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‘BER’: Cash-Guzzling Airport Now Wants ‘Partial Debt Relief’

Schönefeld, a town in Brandenburg province located just south of Berlin, accommodates a very expensive business called BER Airport. The “partial debt relief” its management is begging for now is a synonym for needing even more money.

When Europe’s Concorde, the fastest passenger jet of all time, taxied to the runway, it already consumed so much kerosene, the cockpit crew needed to make sure there was enough left for the actual flight to New York, to London, Paris, or wherever the metal bird was going, just before the beauty would take off. In some cases, it had to return to its parking position, to get a refill. Yes, the Concorde was a kerosene sucker. It wasted jet fuel about as quickly as BER Airport uses up its owners’ money.

‘Financial Restructuring’

While the Concorde does not fly anymore, BER is operational. It has been for four and a half months, and it is asking for even more cash already. The management and the supervisory board want 1.9 billion Euro (2.3 billion U.S. Dollars or 1.6 billion Pounds Sterling). And it is unclear how long this huge amount is going to last. The pitiful owners are the city state of Berlin, the federal state of Brandenburg and the Federal Republic of Germany. One thing is certain: They need deep pockets.

In a press release BER Airport’s operator FBB sent out, the term “financial restructuring” is being used. It says the supervisory board had “acknowledged” the management’s business plan for 2021, which included a “partial debt relief”. The board’s chairman Rainer Bretschneider stated the management had “submitted a good orientation”. He said he was confident he would soon be able to present solutions that would secure FBB’s ability to act and that would be “future-oriented and strategically aligned”.

Tripled Price Tag

BER Airport always was a vampire. Its very attractive Terminal 1 was supposed to be opened in 2011 and cost some 2 billion Euro (2.4 billion Dollars or 1.7 billion Pounds), about as much as FBB wants from the owners right now. The cash-guzzling endeavor finally opened in late 2020. Its price tag tripled. What this means is that money was always a big issue, even before FBB asked for even more of it on Friday.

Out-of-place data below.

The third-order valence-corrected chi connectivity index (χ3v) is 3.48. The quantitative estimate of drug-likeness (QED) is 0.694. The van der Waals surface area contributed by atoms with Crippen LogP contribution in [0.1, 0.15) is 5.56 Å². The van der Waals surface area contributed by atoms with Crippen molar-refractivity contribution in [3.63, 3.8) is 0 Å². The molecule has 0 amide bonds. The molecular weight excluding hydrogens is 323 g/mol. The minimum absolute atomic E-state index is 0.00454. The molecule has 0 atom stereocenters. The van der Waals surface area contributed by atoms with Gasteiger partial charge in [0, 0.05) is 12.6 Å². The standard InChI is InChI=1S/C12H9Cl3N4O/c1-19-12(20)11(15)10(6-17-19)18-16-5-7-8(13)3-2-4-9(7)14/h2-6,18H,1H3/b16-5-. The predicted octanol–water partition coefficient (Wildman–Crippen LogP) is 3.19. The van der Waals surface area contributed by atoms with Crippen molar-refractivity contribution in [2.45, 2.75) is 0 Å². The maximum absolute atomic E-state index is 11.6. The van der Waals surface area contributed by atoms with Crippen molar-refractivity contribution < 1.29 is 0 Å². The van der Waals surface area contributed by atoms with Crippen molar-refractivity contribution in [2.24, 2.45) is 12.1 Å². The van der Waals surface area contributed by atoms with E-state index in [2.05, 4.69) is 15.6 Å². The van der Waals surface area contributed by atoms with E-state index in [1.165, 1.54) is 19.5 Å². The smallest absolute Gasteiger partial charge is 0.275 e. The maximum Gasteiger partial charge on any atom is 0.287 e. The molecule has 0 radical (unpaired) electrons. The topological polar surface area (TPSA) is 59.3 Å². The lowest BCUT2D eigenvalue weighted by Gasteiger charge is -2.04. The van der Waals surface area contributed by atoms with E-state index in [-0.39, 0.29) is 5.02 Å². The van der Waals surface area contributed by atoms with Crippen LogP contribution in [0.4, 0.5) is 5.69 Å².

Of course neither FBB nor anyone else in Berlin or Brandenburg can be blamed for one of the main problems that popped up a year ago, namely the Corona pandemic. The company’s CEO Engelbert Lütke Daldrup, who just announced he would leave his post early, in September of this year, says he expects BER Airport to have 10.7 million passengers in 2021. This seems pretty optimistic, and it is less than a third of the 35 million they counted at BER’s predecessors Tegel and Schönefeld in 2019. FBB does not expect this kind of normality to return before 2025.

‘Liquidity Assistance’

According to FBB’s new “concept”, BER Airport’s owners should come up with the money in five annual tranches, starting next year. From the total amount of 1.9 billion Euro, 1.1 billion Euro (1.3 billion Dollars or 0.95 Pounds Sterling) should be used for the “partial debt relief”, while the remaining 800 million Euro (956 million Dollars or 687 million Pounds) would be registered as “liquidity assistance”. As FBB accurately points out, aviation is not the only sector that needs to be supported during the ongoing crisis. On the other hand, BER was a money sink long before anyone had heard of Corona.

FBB’s supervisory board just ordered the management to do the obvious. The name of the game is saving money by getting the costs down as much as possible, and by working on necessary investments only. Also, the management is supposed to check whether it can milk the European Union as well. Of course the official wording sounded somewhat different. Another task FBB has is to find a successor for Engelberg Lütke-Daldrup.

In the meantime, BER Airport will continue to do what it does best right now, namely consuming truckloads of money. Please remain seated and strapped until the aircraft has come to a complete halt and the captain has switched off the fasten-seatbelt signs.

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